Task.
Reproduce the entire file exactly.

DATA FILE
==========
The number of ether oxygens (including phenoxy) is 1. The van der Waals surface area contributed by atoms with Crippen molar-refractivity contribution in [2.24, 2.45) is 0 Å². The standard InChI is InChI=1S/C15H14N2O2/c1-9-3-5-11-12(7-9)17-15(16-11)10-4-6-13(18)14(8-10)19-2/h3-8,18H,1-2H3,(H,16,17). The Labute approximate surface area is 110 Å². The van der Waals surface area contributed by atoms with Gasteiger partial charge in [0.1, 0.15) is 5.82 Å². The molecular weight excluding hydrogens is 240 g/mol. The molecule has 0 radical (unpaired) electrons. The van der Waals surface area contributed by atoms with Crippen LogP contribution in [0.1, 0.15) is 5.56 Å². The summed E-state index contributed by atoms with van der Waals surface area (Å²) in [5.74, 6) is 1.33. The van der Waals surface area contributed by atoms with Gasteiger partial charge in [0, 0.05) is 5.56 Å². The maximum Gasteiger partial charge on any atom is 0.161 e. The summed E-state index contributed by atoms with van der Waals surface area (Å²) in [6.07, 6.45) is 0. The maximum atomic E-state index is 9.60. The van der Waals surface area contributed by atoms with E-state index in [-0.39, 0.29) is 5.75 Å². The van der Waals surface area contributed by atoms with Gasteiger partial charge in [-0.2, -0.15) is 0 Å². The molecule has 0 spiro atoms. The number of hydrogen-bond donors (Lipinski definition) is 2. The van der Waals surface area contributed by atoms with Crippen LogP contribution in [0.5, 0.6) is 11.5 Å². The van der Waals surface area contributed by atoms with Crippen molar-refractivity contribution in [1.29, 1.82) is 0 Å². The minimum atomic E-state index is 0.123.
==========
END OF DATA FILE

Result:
The number of ether oxygens (including phenoxy) is 1. The van der Waals surface area contributed by atoms with Crippen molar-refractivity contribution in [2.24, 2.45) is 0 Å². The standard InChI is InChI=1S/C15H14N2O2/c1-9-3-5-11-12(7-9)17-15(16-11)10-4-6-13(18)14(8-10)19-2/h3-8,18H,1-2H3,(H,16,17). The Labute approximate surface area is 110 Å². The van der Waals surface area contributed by atoms with Gasteiger partial charge in [0.1, 0.15) is 5.82 Å². The molecular weight excluding hydrogens is 240 g/mol. The molecule has 0 radical (unpaired) electrons. The van der Waals surface area contributed by atoms with Crippen LogP contribution in [0.1, 0.15) is 5.56 Å². The summed E-state index contributed by atoms with van der Waals surface area (Å²) in [5.74, 6) is 1.33. The van der Waals surface area contributed by atoms with Gasteiger partial charge in [0, 0.05) is 5.56 Å². The maximum Gasteiger partial charge on any atom is 0.161 e. The summed E-state index contributed by atoms with van der Waals surface area (Å²) in [6.07, 6.45) is 0. The maximum atomic E-state index is 9.60. The van der Waals surface area contributed by atoms with E-state index in [-0.39, 0.29) is 5.75 Å². The van der Waals surface area contributed by atoms with Gasteiger partial charge in [-0.2, -0.15) is 0 Å². The molecule has 0 spiro atoms. The number of hydrogen-bond donors (Lipinski definition) is 2. The van der Waals surface area contributed by atoms with Crippen LogP contribution in [0.5, 0.6) is 11.5 Å². The van der Waals surface area contributed by atoms with Crippen molar-refractivity contribution in [1.29, 1.82) is 0 Å². The minimum atomic E-state index is 0.123.